We bought a two hundred year old stone cottage two years ago. It was charming and full of character. We moved in and discovered it was also really rather cold. The previous family had happily lived here for twenty years but had made most of their improvements many years ago. Many things needed replacing or improving. Slowly, as savings have allowed, we have been making changes to try and make it warmer and work more efficiently for us as a family:
1. We put insulation in the loft spaces. Even a nineties extension didn't have any above!
2. We dug up the (non damp proofed) floor in the kitchen and put insulated board beneath a new slab.
3. We opened up the old (filled in) chimney breast between the dining room and kitchen and installed a double sided beast of a log burner. We also upgraded the existing chimney breast and log burner in the lounge.
4. We installed a new (oil) boiler and hot water cylinder and upgraded most of the single skin radiators.
5. We recarpeted the children's bedrooms and opted for decent quality underlay.
6. We hung heavy wool blanket curtains downstairs and good quality lined ones in the children's bedrooms.
7. We overboarded the two end gables in the two coldest rooms with insulated plaster board - daughter number two's bedroom and the lounge.
8. We upgraded the master bedroom and bathroom with underfloor heating in the bathroom, insulation under the bedroom flooring and a reconditioned industrial radiator.
9. We took away the very old aluminium and PVC windows and doors and replaced them with bespoke double glazed wooden ones. The glass in the front is also acoustic glass as we live on a fairly busy main road.
10. We've used soft furnishings like wool blankets and sheep skins to snuggle up under if things get really cold!
With all of these changes we're definitely starting to see the pay off. The house is still cold on a cold day if the heating is off all day - for example it was down to seventeen degrees celsius yesterday before I manually switched the heating on at 4pm. This is a two degree improvement on average though as it regularly dropped down below fifteen degrees at night when we first moved in.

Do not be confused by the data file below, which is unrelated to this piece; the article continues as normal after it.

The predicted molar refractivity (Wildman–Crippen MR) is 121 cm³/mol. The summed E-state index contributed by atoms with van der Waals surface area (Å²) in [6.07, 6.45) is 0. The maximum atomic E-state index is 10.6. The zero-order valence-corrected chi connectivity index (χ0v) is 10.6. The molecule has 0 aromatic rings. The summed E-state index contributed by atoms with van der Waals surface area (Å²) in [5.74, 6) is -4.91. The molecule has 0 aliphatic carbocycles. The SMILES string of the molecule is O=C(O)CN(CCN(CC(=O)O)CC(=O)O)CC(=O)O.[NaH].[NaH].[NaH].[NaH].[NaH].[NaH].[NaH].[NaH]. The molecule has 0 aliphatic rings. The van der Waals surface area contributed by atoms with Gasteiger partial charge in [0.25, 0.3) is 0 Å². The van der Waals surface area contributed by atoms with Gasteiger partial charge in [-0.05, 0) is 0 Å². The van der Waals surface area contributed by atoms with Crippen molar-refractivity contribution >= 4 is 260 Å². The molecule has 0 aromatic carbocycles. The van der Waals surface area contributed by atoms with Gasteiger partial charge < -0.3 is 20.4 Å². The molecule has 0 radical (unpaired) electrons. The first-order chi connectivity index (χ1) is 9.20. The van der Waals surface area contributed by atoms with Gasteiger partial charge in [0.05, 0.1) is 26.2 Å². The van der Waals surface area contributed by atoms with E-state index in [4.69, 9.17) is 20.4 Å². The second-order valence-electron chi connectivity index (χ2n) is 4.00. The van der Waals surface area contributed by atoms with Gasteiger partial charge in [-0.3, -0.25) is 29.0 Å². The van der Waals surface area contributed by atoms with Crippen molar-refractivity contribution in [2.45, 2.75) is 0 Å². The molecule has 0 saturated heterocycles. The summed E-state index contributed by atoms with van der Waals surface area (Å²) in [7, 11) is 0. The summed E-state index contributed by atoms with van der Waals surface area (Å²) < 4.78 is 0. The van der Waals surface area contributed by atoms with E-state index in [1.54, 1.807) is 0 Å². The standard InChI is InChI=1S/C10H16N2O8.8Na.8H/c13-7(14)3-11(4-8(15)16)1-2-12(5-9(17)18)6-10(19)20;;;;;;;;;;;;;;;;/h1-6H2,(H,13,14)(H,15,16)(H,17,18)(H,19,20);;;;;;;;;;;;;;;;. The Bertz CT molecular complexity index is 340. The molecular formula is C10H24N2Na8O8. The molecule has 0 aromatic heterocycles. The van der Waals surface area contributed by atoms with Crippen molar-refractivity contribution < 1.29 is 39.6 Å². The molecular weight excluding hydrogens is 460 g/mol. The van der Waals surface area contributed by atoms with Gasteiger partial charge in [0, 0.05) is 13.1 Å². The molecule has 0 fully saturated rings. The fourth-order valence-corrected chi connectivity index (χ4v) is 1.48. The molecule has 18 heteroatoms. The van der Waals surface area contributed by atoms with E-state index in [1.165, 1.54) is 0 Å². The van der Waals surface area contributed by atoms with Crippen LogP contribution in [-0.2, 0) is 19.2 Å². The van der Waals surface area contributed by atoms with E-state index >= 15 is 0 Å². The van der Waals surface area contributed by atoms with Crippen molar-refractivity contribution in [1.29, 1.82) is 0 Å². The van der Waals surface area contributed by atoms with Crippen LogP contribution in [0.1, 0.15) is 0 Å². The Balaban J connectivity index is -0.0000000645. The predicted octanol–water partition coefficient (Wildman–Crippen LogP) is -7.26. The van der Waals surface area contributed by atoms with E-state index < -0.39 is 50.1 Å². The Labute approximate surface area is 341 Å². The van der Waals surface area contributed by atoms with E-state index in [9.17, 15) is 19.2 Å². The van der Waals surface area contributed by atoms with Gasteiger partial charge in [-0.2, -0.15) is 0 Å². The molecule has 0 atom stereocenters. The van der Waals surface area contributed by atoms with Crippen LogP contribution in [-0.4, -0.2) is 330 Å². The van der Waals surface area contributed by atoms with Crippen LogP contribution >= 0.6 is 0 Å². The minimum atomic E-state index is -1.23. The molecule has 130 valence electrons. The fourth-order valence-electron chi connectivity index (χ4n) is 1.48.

With the house being stone, it will always take a while to heat up but the key is to keep the ambient temperature higher. If the heating was on all day, we'd certainly keep the house warm but we'd use too much oil. Instead in the winter we have the heating come on for a few hours in the evening to warm the house through and make the bedrooms comfortable for sleeping children. They stay around nineteen/twenty degrees. Then we use the log burners to take the inevitable chill out of the air and push the downstairs temperature up to a more comfortable level (otherwise I have to sit underneath a blanket all evening as the stone/wood floors make it much colder downstairs).
The log burners have been a brilliant way of improving air flow through the house. We still find the lounge has cold, dank pockets of air but we make sure we light the fire and air the room regularly. The log burner fans we have also push the air around and into the hall and up the stairs. If I'm at home alone working during the daytime, I'll often light a fire in one of the rooms and work in there instead of the (still cold) family room/work space, as it's more cost efficient and less wasteful than burning oil to heat the whole house.
I do feel lucky that we've been able to make these improvements and are in a position to make such choices, as I know that others are not so fortunate. Having a cold, damp house rather than our last well insulated, modern house, has really made us think carefully about how we consume energy and make careful, practical decisions that will help our house function well for another 200 years!